Mon, Mar 23, 2015 - Page 15 News List

US investors choose algorithms over people


When it comes to investment advice, would you trust a financial professional or a robot?

A growing number of people are choosing the latter, on the belief that algorithms can provide rational and dispassionate advice at a cost well below that of traditional advisers.

A handful of automated investment startups created in the past few years now have more than US$4 billion in assets under management, according to Forrester Research.

It is a small segment of a trillion-dollar wealth management industry but growing at a red-hot pace, Forrester analyst Bill Doyle said.

“This is a more meaningful crop of disruptors than we’ve seen for many years, really since the Internet brokerages emerged,” the analyst told reporters.

Doyle said the digital investment services appeal to young adults who lack the minimum — often US$100,000 to US$1 million — for traditional wealth managers, but who want advice or management of their investments.

Robo-adviser firms often allow customers to set their preferences and let the algorithm do the rest — trading, rebalancing and minimizing taxes.

Costs are often far less than a traditional advisory firm, which might charge 1 percent or more of a customer’s assets.

Wealthfront, the largest of the new breed, announced this month it had reached US$2 billion in assets under management in just over three years.

The California startup has an investment team led by Princeton University emeritus professor of economics Burton Malkiel, the author of a 1973 book that championed “passive” investing in low-cost indices for stocks, bonds and other assets.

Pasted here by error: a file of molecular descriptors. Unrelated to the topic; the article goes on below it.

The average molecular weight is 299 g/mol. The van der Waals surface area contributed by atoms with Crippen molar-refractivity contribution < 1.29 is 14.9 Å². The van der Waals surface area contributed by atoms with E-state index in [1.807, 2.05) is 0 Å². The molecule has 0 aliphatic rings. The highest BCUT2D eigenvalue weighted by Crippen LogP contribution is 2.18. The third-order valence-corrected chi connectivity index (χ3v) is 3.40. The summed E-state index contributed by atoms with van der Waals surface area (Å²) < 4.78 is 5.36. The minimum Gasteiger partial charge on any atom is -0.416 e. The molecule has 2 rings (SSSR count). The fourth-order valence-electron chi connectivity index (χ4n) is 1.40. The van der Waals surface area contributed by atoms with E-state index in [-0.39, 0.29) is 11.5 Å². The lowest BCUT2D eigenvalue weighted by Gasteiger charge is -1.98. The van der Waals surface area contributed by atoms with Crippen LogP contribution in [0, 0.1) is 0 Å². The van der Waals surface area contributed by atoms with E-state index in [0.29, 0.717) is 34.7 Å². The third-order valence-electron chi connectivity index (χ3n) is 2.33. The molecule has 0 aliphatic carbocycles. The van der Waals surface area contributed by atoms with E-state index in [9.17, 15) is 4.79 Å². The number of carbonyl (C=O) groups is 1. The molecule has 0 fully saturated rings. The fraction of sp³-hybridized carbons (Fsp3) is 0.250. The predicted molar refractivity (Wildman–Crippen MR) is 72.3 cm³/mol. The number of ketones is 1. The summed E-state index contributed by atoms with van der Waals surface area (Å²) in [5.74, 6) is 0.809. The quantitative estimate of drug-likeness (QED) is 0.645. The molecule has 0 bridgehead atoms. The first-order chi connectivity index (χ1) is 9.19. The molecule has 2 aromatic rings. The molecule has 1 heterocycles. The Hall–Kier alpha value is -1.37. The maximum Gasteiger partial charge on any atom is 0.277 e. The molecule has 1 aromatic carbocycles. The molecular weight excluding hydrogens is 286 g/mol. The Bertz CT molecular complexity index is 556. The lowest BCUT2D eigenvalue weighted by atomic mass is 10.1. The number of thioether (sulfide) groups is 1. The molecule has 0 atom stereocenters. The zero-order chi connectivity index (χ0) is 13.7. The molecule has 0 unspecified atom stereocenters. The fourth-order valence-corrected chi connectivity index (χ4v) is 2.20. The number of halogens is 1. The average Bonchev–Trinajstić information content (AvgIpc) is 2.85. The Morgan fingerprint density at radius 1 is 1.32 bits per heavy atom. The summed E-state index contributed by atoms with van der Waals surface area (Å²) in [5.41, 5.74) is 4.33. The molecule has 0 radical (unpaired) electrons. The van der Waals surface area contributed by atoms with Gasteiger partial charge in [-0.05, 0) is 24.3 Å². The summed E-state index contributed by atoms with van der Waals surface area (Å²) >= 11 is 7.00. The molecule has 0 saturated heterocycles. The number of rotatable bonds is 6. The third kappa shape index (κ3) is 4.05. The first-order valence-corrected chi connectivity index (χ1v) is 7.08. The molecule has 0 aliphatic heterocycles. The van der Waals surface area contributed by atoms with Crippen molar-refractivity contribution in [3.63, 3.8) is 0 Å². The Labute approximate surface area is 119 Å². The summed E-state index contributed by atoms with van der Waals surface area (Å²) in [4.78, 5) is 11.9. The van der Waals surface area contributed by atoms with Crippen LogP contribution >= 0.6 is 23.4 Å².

The strategy is based on the idea that “active” managers rarely outperform over the long term on a broad index such as the Standard & Poor’s 500, especially when manager fees are included. These firms mainly recommend exchange-traded funds that offer these blends of assets.

Other startups including Betterment and FutureAdvisor use a similar formula — turning over daily portfolio management to an automated algorithm that selects investments based on a customer’s risk profile, age and other factors, in an effort replicate broad market returns.

“More people are searching for a technology-first automated solution,” Betterment’s Joe Ziemer said.

The New York startup launched in 2010 now has 73,000 customers and US$1.6 billion under management.

Betterment’s average customer is 36 years old but its fastest growing segment is people over 50.

The mainstream financial industry has taken notice.

The large investment firm Charles Schwab this month launched its “Intelligent Portfolios,” using a similar method, without any fees beyond the underlying investment fund costs.

Schwab is likely to quickly overtake the “pure play” automated firms but will not put them out of business, according to Doyle.

“Schwab’s entry will raise this whole market. It brings credibility to this model,” Doyle said.

However, Doyle said the large investment firms have done little to appeal to young adults with relatively small amounts to invest.

Some financial advisers argue that an algorithm can never replace the personal recommendations and hand-holding a live person can provide.

“Our conversations are deeper. We talk with people about their goals, about saving for retirement, for that home they want to buy.” National Association of Insurance and Financial Advisors president Juli McNeely said. “Sometimes my biggest job is to talk people off the bridge. When there is a market panic, they want to jump. We need to talk it through so they understand what’s happening. It’s a comfort to have someone to talk to.”

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